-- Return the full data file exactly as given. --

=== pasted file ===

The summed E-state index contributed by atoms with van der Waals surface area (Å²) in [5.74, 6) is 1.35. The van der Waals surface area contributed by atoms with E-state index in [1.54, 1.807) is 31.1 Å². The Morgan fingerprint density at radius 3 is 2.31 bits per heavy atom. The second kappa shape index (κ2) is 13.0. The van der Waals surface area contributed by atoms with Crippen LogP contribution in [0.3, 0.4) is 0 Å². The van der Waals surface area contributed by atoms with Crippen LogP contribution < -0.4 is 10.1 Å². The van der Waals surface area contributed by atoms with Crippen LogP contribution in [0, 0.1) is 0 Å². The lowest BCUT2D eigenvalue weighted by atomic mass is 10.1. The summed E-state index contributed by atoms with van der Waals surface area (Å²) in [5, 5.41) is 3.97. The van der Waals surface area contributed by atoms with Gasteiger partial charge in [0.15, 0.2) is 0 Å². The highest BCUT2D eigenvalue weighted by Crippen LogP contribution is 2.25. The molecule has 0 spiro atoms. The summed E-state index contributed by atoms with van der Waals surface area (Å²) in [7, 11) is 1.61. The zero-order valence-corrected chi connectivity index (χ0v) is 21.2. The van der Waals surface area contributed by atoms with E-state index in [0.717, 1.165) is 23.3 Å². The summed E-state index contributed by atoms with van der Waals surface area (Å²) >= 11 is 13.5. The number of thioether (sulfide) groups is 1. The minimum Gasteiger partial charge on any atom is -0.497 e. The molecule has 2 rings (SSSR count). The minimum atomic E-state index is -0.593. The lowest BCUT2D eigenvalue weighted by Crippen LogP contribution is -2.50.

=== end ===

The summed E-state index contributed by atoms with van der Waals surface area (Å²) in [5.74, 6) is 1.35. The van der Waals surface area contributed by atoms with E-state index in [1.54, 1.807) is 31.1 Å². The Morgan fingerprint density at radius 3 is 2.31 bits per heavy atom. The second kappa shape index (κ2) is 13.0. The van der Waals surface area contributed by atoms with Crippen LogP contribution in [0.3, 0.4) is 0 Å². The van der Waals surface area contributed by atoms with Crippen LogP contribution < -0.4 is 10.1 Å². The van der Waals surface area contributed by atoms with Crippen LogP contribution in [0, 0.1) is 0 Å². The lowest BCUT2D eigenvalue weighted by atomic mass is 10.1. The summed E-state index contributed by atoms with van der Waals surface area (Å²) in [5, 5.41) is 3.97. The van der Waals surface area contributed by atoms with Gasteiger partial charge in [0.15, 0.2) is 0 Å². The highest BCUT2D eigenvalue weighted by Crippen LogP contribution is 2.25. The molecule has 0 spiro atoms. The summed E-state index contributed by atoms with van der Waals surface area (Å²) in [7, 11) is 1.61. The zero-order valence-corrected chi connectivity index (χ0v) is 21.2. The van der Waals surface area contributed by atoms with E-state index in [0.717, 1.165) is 23.3 Å². The summed E-state index contributed by atoms with van der Waals surface area (Å²) >= 11 is 13.5. The number of thioether (sulfide) groups is 1. The minimum Gasteiger partial charge on any atom is -0.497 e. The molecule has 2 rings (SSSR count). The minimum atomic E-state index is -0.593. The lowest BCUT2D eigenvalue weighted by Crippen LogP contribution is -2.50.